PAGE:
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Do-It-Yourself

Posted by on Mar 13, 2017 in Blog, Uncategorized | 0 comments

Do-It-Yourself

There’s no handbook upon becoming an adult, complete with all the rules one needs to memorize and competencies to perfect. I believe important life skills are learned by way of interacting with experts and taking note of constructive advice.

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“Personal” space in today’s world

Posted by on Mar 7, 2017 in Blog, Uncategorized, writing | 0 comments

“Personal” space in today’s world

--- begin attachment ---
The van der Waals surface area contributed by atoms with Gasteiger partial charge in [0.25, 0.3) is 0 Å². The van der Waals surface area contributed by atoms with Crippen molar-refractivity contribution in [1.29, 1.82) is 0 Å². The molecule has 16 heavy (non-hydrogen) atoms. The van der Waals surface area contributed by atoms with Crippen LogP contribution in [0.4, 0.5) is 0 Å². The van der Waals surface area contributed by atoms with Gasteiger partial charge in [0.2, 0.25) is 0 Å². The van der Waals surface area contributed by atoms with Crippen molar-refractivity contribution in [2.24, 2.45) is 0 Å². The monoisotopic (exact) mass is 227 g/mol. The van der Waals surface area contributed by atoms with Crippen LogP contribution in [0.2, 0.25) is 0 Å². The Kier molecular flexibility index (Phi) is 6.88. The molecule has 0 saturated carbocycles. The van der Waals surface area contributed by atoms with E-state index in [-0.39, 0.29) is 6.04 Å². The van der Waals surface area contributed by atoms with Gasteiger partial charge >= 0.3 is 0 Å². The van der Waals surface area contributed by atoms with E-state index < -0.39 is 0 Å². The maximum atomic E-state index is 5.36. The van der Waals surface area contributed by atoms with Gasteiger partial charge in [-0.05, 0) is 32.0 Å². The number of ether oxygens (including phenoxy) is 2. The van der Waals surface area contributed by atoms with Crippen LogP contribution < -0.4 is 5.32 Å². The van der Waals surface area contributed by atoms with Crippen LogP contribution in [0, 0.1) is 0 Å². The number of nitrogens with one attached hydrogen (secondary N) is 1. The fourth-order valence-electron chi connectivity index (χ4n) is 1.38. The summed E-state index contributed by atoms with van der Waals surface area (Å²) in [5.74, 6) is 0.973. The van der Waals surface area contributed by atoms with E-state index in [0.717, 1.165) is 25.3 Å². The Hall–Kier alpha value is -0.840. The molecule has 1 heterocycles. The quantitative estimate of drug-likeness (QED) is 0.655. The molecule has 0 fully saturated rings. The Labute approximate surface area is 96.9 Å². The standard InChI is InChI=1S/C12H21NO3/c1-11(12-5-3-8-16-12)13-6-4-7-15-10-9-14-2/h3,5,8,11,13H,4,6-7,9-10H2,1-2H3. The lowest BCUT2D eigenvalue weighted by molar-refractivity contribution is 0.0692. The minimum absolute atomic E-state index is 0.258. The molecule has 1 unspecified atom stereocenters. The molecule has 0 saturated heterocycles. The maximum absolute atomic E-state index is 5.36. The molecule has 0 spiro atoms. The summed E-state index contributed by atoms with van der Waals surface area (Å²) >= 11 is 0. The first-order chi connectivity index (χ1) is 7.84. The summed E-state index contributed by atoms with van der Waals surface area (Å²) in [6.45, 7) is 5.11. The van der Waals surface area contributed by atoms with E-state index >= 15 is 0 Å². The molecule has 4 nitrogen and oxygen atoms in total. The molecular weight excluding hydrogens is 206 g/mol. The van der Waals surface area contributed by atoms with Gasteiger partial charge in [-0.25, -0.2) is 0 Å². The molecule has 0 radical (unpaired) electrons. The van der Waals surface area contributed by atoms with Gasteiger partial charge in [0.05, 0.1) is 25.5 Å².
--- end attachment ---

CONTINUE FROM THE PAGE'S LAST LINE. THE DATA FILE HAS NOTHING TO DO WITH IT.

Everyone wants their space; everyone enjoys being alone sometimes and having at the minimum some time to focus on themselves – or at least everyone deserves such a “space”. by Scott Bruce – Guest writer – see his CV here In today’s world “space” isn’t as freely available as it used to be.  I’m not talking about physical space-well, not entirely.  People are constantly connected today, most people are never in essence “alone”.  Perhaps you are home alone – lucky; but thanks to the ever welcome advances in technology, there is a plethora of devices for you to choose from –and a billion friends on the other side of *twilight zone music*.  For most people, getting a hold of one of their friends or family members is literally as easy as making a phone call or sending an email message; making things easier yet less special and far too frequent for some. When was the last time you wrote or received a letter? People do not take the time to write letters anymore and I understand why.  Letters are tedious – and not everyone has the best penmanship – but everyone’s typing is legible.  For some, the personal touches are left out all together.  Finding your soulmate or “play mate” (to be serious) is as easy as downloading an application and finding the nearest heart-beat.  People have met their soul mates, been dumped by way of a text message, and lost all their dignity through a “sext” scandal – and they didn’t even leave the house. The world is a scary place, and thanks to our own desire to communicate incessantly, we have invited the scary world into our homes – and into ourselves.  A recent survey conducted in the US reveals that today’s youth are being bombarded with irrelevant information from their smartphone. The survey revealed that 51% of Millennials cannot go more than three hours without checking their smartphone. Some may even argue that the current generation is addicted to being “always connected”, constantly being able to find the answer to almost any question; sharing every situation and capturing it all on video – this is the world we all live in.  Due to the constant use of technology, people are becoming overwhelmed with information, connections and personal files.  A photo used to have meaning but today we take thousands of irrelevant photos on a monthly basis, which we “share” with people we do not even know on the Internet for the  gratification that people “like” you. We live in a world of constant information; important information has become clouded with trivial bits and pieces of others lives – 50 or so years ago one would receive a letter addressing the important details of someone’s life – however, today we no longer have the “gap” of distance. People update each other on their every movement, like and dislike – constantly. This constant connection subtracts a great deal from the “personal” factor of life.  Slowly but surely people are moving along a path of similarity, losing what makes us individuals.  We shape our lives based on what is considered appropriate by the rest of the world; peers matter, yet with technology growing at the rate it is, as well as Social Media becoming an integral part of everyday life, your “peers” are no longer your family and friends, but rather the whole world – you’re connected.  Constant comparisons are made; we see what others are doing and we strive to do the same – why? – because everything sounds amazing in theory on social...